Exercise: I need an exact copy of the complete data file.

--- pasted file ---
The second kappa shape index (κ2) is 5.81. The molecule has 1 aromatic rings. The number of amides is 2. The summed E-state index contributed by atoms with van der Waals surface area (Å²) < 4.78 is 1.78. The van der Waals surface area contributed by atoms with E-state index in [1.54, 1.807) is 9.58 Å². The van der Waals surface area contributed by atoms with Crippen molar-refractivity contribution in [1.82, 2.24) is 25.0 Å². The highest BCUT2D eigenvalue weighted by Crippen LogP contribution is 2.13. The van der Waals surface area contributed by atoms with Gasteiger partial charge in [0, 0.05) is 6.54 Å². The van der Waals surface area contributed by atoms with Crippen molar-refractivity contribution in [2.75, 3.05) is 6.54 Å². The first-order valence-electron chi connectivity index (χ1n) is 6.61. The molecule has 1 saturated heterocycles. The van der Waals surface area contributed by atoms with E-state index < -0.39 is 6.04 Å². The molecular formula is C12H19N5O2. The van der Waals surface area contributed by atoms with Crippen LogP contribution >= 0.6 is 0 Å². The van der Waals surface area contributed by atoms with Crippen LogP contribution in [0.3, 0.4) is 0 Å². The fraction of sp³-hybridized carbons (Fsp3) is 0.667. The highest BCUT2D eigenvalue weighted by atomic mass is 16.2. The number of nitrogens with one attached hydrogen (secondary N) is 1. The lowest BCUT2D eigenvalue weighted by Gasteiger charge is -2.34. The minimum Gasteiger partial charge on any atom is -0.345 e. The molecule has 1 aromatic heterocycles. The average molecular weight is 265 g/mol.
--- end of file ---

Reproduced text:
The second kappa shape index (κ2) is 5.81. The molecule has 1 aromatic rings. The number of amides is 2. The summed E-state index contributed by atoms with van der Waals surface area (Å²) < 4.78 is 1.78. The van der Waals surface area contributed by atoms with E-state index in [1.54, 1.807) is 9.58 Å². The van der Waals surface area contributed by atoms with Crippen molar-refractivity contribution in [1.82, 2.24) is 25.0 Å². The highest BCUT2D eigenvalue weighted by Crippen LogP contribution is 2.13. The van der Waals surface area contributed by atoms with Gasteiger partial charge in [0, 0.05) is 6.54 Å². The van der Waals surface area contributed by atoms with Crippen molar-refractivity contribution in [2.75, 3.05) is 6.54 Å². The first-order valence-electron chi connectivity index (χ1n) is 6.61. The molecule has 1 saturated heterocycles. The van der Waals surface area contributed by atoms with E-state index < -0.39 is 6.04 Å². The molecular formula is C12H19N5O2. The van der Waals surface area contributed by atoms with Crippen LogP contribution >= 0.6 is 0 Å². The van der Waals surface area contributed by atoms with Crippen LogP contribution in [0.3, 0.4) is 0 Å². The fraction of sp³-hybridized carbons (Fsp3) is 0.667. The highest BCUT2D eigenvalue weighted by atomic mass is 16.2. The number of nitrogens with one attached hydrogen (secondary N) is 1. The lowest BCUT2D eigenvalue weighted by Gasteiger charge is -2.34. The minimum Gasteiger partial charge on any atom is -0.345 e. The molecule has 1 aromatic heterocycles. The average molecular weight is 265 g/mol.